The only exception to the above labelling requirements is where the eggs on sale are produced on the premises from which they are being sold. In this case the eggs need not be weight graded or marked with any information; however, a best-before date must be given.Back to top
'Best before' and 'sell by' dates
Eggs, whether loose or packed, must be marked with a best-before date. It is best practice to sell eggs within 21 days of laying.
There is no legal requirement to have a sell-by date on eggs but it may help you to ensure eggs are sold within the 21 days. Where no sell-by date is shown, it is best practice to remove eggs from sale seven days before their best-before date.Back to top
Method of farming
The method of farming, relating to the stamped code, can be indicated using the wording below, where applicable. These descriptions also apply if you wish to voluntarily describe your eggs when selling from your premises or door-to-door.
- free-range eggs
- barn eggs
- eggs from caged birds
If the eggs have not been produced in accordance with the methods set out for free-range eggs or barn eggs, they are automatically classed as eggs from caged hens.
Laying hens cannot be kept in cages that only meet the requirements of the 'conventional cage' system. More information about this is available in Defra's document Code of Practice for the Welfare of Laying Hens and Pullets.
Eggs described as 'free range' must be produced in poultry establishments in which the hens have:
- continuous daytime access to open-air runs
- access to ground mainly covered with vegetation
- at least 4 m2 of ground available per bird
In addition, there are requirements in relation to the hens' housing and fittings.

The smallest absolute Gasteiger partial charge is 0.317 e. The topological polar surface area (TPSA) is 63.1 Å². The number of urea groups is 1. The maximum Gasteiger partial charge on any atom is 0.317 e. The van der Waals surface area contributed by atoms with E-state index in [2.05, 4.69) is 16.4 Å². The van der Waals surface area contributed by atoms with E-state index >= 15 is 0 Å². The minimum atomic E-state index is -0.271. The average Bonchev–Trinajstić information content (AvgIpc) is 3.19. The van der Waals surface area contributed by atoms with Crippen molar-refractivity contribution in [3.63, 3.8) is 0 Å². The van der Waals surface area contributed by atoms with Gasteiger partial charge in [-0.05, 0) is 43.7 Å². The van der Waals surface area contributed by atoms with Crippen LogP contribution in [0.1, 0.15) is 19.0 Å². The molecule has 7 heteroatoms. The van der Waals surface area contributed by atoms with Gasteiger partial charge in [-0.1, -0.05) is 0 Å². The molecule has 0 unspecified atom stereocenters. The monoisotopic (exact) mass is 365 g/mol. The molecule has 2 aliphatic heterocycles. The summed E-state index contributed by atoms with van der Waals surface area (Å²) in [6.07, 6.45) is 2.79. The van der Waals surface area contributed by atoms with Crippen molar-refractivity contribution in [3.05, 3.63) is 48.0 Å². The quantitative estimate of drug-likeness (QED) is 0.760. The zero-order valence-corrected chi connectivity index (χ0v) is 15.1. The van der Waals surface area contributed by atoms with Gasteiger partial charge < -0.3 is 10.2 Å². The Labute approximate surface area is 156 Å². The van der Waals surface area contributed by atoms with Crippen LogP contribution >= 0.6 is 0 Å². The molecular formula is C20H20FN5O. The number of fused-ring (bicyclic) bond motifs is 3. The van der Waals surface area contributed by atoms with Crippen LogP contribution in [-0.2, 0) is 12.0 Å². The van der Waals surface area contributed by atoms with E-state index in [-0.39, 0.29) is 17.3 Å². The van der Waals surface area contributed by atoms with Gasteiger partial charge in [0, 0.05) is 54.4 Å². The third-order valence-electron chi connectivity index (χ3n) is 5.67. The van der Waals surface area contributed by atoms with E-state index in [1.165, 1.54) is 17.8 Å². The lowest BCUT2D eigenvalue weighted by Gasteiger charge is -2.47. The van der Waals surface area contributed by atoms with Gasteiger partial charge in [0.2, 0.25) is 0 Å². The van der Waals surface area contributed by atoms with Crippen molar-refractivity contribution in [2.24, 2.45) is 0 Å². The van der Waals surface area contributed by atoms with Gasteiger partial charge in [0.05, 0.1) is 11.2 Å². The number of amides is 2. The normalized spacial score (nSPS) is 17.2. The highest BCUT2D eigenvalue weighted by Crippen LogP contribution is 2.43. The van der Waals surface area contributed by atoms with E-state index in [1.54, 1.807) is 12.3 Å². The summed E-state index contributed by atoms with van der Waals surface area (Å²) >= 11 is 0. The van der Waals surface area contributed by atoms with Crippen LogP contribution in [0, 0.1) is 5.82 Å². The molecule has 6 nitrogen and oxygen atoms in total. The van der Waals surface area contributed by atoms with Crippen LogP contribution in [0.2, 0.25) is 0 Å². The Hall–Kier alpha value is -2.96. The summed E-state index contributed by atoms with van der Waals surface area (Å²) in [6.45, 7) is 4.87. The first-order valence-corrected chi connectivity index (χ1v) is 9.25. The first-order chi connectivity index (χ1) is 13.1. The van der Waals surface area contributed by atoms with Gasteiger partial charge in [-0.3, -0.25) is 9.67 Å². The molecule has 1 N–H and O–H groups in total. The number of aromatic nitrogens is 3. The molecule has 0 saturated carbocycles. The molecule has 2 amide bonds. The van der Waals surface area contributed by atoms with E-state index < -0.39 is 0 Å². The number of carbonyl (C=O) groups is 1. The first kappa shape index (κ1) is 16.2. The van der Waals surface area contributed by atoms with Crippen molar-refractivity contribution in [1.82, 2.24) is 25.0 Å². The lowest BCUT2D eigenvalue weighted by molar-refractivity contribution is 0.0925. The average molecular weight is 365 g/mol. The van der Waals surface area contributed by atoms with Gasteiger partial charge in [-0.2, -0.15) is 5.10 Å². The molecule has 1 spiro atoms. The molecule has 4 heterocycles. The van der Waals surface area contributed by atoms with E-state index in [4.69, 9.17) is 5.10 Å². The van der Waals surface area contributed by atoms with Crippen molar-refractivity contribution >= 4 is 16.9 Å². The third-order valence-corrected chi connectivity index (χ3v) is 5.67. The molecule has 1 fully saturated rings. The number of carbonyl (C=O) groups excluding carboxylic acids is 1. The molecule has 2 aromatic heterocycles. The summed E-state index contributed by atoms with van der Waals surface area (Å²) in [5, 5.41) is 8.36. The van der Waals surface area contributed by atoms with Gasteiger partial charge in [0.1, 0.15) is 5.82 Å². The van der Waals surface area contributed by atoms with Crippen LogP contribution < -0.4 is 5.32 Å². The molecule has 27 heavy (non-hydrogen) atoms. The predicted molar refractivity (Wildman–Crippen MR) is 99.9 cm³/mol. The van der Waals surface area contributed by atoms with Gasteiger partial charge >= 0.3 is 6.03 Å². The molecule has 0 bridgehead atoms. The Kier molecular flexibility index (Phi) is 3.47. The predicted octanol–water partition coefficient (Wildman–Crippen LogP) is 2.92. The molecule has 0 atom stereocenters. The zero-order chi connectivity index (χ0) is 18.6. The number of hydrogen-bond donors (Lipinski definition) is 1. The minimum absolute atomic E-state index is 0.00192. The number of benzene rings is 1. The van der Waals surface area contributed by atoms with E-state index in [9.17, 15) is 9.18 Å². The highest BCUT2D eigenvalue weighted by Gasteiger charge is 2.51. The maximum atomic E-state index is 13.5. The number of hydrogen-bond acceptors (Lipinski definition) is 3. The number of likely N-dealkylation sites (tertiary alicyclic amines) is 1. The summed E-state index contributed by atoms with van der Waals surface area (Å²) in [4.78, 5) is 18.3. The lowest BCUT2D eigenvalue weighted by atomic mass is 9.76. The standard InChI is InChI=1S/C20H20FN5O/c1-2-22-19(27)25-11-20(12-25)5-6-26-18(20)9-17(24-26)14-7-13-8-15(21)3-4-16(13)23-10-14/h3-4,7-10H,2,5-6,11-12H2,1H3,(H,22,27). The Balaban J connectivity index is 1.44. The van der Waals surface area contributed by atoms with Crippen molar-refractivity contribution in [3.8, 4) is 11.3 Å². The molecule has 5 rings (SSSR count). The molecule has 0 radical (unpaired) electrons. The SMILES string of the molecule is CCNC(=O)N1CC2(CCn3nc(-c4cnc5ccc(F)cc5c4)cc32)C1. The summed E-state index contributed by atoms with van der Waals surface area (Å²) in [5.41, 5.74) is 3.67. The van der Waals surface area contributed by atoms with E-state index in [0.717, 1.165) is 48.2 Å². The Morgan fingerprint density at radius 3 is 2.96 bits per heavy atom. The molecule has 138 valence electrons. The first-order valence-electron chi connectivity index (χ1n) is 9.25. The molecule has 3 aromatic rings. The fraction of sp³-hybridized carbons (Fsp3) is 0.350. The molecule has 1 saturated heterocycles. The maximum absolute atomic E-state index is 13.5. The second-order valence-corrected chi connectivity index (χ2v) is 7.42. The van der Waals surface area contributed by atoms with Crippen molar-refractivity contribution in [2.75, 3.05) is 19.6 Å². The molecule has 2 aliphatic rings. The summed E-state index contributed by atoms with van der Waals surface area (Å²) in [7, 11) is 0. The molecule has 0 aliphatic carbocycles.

Barn eggs must be produced in a poultry establishment where the hens:
- are provided with at least 15 cm perch space per hen
- have floor space providing at least 250 cm2 of litter space per hen
- comply with requirements relating to the hens' housing and fittings
If you need further advice about the other descriptions of methods of farming, or the hens' housing requirements, please contact APHA on 03000 200301 in England and 0300 303 8268 in Wales.Back to top
In order to keep the eggs you sell in good condition, when storing them they must be kept:
- chilled and protected from changes to, and extremes of, temperature; between 5 °C and 17 °C is suitable
- dry, out of direct sunlight and away from other goods that might flavour them, such as onions or washing powder
You should also consider:
- handling them as little as possible, as small cracks will cause the eggs to deteriorate and lose weight
- taking care when storing trays on top of each other, as this may cause the eggs to crack
Disposal of eggs
For information on disposal of eggs not for human consumption, please see sections 9 and 25.2 of the APHA Guidance on Legislation Covering the Marketing of Eggs.Back to top
This is carried out by APHA. Further information relating to the above legislation, including advice on registering as a packer, can be found on the GOV.UK website.Back to top
For more information on the work of trading standards services - and the possible consequences of not abiding by the law - please see 'Trading standards: powers, enforcement and penalties'.Back to top
Regulation (EC) No 853/2004 laying down specific hygiene rules for food of animal origin (Annex III, section X)
Regulation (EC) No 589/2008 laying down detailed rules for implementing Regulation (EC) No 1234/2007 as regards marketing standards for eggs
Regulation (EU) No 1169/2011 on the provision of food information to consumers
Last reviewed / updated: October 2020
In this update
No major changes